To this day, Middlesbrough are by far the club where Aitor Karanka worked the most, as he spent three and a half years in charge of the English club.

So as Marca today features a long interview to talk about the coach’s ten years on the job, they obviously had many mentions of Boro.

Karanka started by recalling the way he acted once he took charge of Middlesbrough, aiming big things in his first season and drawing huge responsability on his job.

“I remember I gave my first press conference in the English I was speaking at the time and my wife called me crazy. I told her I was even crazier because I had said my aim was to get a team into the Premiership that, at the time, was 3-4 points from relegation to League One. I don’t regret it because in the end it was achieved, but I wouldn’t do it again because I put too much pressure on myself. It was a mistake that came from inexperience”,” said Karanka.

“The club made a very strong commitment to me. I felt they were backing me even though I had no experience as a head coach. I remember after the fifth game, the owner called me and I thought, ‘This is as far as my first coaching experience goes’. But that day I understood what Steve Gibson is as a person and as a manager. He said, ‘You think I’m going to fire you? You don’t believe that yourself. We brought you in to get you to the Premiership and we’re going to get you there’. I ended up having dinner with his family that day, which multiplied my commitment to the club even more.”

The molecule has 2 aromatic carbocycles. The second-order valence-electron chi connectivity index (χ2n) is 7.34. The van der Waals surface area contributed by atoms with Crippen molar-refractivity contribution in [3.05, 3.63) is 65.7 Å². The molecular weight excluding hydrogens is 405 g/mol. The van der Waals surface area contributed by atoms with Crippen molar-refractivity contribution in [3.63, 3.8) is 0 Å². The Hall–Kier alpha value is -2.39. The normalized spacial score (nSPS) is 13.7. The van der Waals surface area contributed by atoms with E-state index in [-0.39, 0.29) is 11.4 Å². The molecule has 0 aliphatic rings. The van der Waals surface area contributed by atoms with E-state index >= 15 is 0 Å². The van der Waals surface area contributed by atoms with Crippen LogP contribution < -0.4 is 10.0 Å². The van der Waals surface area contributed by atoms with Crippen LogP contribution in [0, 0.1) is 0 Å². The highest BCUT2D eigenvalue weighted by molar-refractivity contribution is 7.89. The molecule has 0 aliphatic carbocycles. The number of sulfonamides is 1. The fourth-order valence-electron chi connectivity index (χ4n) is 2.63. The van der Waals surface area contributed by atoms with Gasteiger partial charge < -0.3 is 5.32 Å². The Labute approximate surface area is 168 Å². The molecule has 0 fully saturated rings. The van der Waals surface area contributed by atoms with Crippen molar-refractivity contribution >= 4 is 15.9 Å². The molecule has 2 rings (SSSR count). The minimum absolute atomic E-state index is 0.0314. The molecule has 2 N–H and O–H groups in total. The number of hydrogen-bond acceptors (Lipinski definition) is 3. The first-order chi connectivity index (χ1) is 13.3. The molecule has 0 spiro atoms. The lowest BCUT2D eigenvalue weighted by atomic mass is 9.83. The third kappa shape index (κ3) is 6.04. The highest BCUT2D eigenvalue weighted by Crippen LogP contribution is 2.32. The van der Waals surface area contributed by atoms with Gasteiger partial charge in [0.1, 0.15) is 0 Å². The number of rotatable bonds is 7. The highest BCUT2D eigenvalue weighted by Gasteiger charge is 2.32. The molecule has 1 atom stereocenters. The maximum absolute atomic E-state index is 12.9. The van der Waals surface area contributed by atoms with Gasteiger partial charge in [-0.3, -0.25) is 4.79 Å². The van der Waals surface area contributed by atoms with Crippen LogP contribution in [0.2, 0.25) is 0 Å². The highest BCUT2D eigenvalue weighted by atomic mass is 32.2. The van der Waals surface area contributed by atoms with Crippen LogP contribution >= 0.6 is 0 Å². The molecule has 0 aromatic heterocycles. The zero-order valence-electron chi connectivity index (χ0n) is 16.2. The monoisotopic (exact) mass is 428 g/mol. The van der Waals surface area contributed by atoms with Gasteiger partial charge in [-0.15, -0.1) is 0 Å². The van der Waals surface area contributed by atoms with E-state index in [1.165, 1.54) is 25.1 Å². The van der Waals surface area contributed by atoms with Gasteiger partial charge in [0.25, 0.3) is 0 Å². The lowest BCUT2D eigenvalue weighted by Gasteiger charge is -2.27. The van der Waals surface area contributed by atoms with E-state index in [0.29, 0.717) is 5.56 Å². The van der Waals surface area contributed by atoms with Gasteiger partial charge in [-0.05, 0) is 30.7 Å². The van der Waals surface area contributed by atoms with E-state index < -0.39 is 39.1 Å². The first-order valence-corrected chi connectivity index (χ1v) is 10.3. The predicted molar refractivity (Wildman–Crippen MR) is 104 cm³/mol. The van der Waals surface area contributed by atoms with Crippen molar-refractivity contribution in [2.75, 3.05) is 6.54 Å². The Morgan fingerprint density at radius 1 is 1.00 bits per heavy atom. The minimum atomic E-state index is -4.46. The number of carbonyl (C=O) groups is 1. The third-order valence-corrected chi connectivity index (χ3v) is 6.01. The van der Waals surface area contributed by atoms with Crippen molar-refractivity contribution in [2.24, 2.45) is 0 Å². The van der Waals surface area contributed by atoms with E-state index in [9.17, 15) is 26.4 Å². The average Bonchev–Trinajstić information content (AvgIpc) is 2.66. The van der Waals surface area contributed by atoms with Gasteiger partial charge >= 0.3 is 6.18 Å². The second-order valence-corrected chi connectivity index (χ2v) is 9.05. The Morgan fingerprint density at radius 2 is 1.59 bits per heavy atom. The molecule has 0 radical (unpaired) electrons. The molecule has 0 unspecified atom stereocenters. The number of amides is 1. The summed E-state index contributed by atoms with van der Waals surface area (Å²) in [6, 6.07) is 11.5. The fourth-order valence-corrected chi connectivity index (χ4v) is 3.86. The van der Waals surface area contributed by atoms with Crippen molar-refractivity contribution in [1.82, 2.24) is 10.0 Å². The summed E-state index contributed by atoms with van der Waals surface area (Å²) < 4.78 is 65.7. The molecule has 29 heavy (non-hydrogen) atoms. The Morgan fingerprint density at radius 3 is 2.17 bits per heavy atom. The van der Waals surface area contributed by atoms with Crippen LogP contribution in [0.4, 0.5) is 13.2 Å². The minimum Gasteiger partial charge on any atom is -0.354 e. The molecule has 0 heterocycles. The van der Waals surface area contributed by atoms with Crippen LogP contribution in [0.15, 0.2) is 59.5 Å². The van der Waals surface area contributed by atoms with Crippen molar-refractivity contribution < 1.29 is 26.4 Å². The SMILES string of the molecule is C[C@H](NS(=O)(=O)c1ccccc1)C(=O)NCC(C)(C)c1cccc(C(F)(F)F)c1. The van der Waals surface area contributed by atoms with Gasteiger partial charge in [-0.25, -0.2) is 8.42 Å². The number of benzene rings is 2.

Karanka started his career at Spain’s U-16 squad, having then become José Mourinho’s assistant at Real Madrid.

It was at Middlesbrough that he started his career as a first team manager on the 13th of November 2013, starting a run at Riverside that ended in 80 wins, 40 draws and 49 losses in 169 games.

Karanka left Boro in March 2017. He then stayed in England for jobs at Nottingham Forest and Birmingham, and then left the country to work at Granada and Maccabi Tel Aviv.

Since quitting the Israeli side last summer, he’s been without at job, now at the age of 50.